Tribeza Talk: Architecture
An insider’s guide to what’s buzzing around Austin
by Nicole Beckley
Concluding their series of roundtables for the year, Women in Architecture, a committee of AIA Austin, will host the Honor Awards in November. The group works to create opportunities for connection and development for women excelling in the architecture and design fields, and the awards highlight firms and individuals for their significant contributions to the profession.
One of the buzziest brands at this year’s SXSW festival wasn’t an app or device. It was a 3D-printed home from Icon. That particular home served as a sample of what Icon is working to iterate, a one-story, 600- to 800-square-foot space that can be printed in under 24 hours with a price tag around $4,000. The future just may be a tiny home you print yourself.
“Branding and architecture and personality and work atmosphere, all those things have to merge properly together,” explains Mark Odom. As the founding principal of Mark Odom Studio, he’s recently tackled work spaces like the Bumble headquarters and dining spaces like Rosewood. With the opening of the Seaholm district’s Generator Athlete Lab, the challenge was to figure out how to let the building’s existing industrial components mix with a modern atmosphere. “It’s such a beautiful space, the power plant,” Odom says. “And so anytime you mix old with new, how do you do that appropriately?”
Working with limitations — a partnership between developers and the city of Austin called for public viewing space of the power plant — Odom worked with Generator’s founders, Jessica Tranchina and Delfin Ward, to realize a clean space for the lab’s training and treatment facility. “This is their first shop, of many I hope,” Odom says.
While in architecture school, Tamie Glass realized she was most interested in buildings’ internal architecture. “I found that it was the spaces inside that were most compelling to me because that’s the part of the building architecture that we actually engage with the most and where we spend such a significant amount of our time,” Glass says.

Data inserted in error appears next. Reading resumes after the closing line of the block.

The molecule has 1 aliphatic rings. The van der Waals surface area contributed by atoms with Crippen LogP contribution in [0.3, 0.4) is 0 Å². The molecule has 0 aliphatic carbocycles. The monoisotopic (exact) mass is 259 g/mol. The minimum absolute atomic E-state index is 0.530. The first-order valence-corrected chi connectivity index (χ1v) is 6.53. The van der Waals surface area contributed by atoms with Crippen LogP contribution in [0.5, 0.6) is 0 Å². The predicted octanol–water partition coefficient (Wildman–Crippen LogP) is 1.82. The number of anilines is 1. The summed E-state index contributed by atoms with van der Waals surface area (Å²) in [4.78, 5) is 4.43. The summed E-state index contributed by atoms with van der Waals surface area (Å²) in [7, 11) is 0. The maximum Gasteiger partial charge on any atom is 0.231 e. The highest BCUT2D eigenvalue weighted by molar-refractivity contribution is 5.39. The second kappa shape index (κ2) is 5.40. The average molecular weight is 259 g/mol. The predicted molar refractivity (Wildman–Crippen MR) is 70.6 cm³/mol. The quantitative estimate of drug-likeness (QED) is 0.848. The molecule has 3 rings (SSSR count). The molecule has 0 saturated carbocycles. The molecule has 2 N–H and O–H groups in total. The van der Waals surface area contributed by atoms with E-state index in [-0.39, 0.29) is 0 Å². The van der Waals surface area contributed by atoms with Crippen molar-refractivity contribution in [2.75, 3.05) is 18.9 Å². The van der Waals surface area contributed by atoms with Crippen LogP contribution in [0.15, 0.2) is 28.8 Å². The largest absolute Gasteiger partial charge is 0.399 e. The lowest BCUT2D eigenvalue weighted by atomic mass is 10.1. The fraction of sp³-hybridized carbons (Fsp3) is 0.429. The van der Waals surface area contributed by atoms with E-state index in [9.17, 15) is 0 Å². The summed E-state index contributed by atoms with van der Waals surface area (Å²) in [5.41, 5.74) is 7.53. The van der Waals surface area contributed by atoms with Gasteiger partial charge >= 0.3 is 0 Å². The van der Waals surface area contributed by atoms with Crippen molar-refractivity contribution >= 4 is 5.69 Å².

After earning degrees from Texas A&M and the University of Oregon, and working in identity design for Daimler in Germany, Glass came to teach interior design at UT Austin. In her new book, “Prompt: Socially Engaging Objects and Environments,” she examines 36 projects and how those spaces shape people’s behaviors and interactions.
Glass wants to look at what spaces actually do for us, “how they help facilitate the time we spend in them, the activities, the interactions, how they support relationships with other people or personal growth … I think we sometimes don’t talk enough about that, and so the book is dedicated to just that.”
A New Blueprint
In 2016, Tim Brown Architecture launched Perch Plans, a way to deliver customized home design through accessible house plans. Those looking to build a house can choose one of their styles, like the smaller-scale Brune, a take on a countryside home, or the Senepol, a version of a large modern farmhouse with a three-car garage, among others, and use it as the blueprint to building a uniquely tailored residence. The plans provide a jumping-off point to working with their architectural team to modify the designs for additional customization.
“I instinctively think about problems spatially. Architecture is about synthesizing a lot of disparate things into one beautiful functional object,” architect René Graham says. When it came to creating Renzoe Box, a modular makeup carrying case, applying a space-driven solution to the typical messy makeup bag made perfect sense. “To me, it is architecture,” Graham says. Launched in a crowdfunding campaign in August, the compact box accommodates multiple “pods” for eyeshadows and blush, storage for brushes, and an area for longer tubes of items like mascara or eyeliner.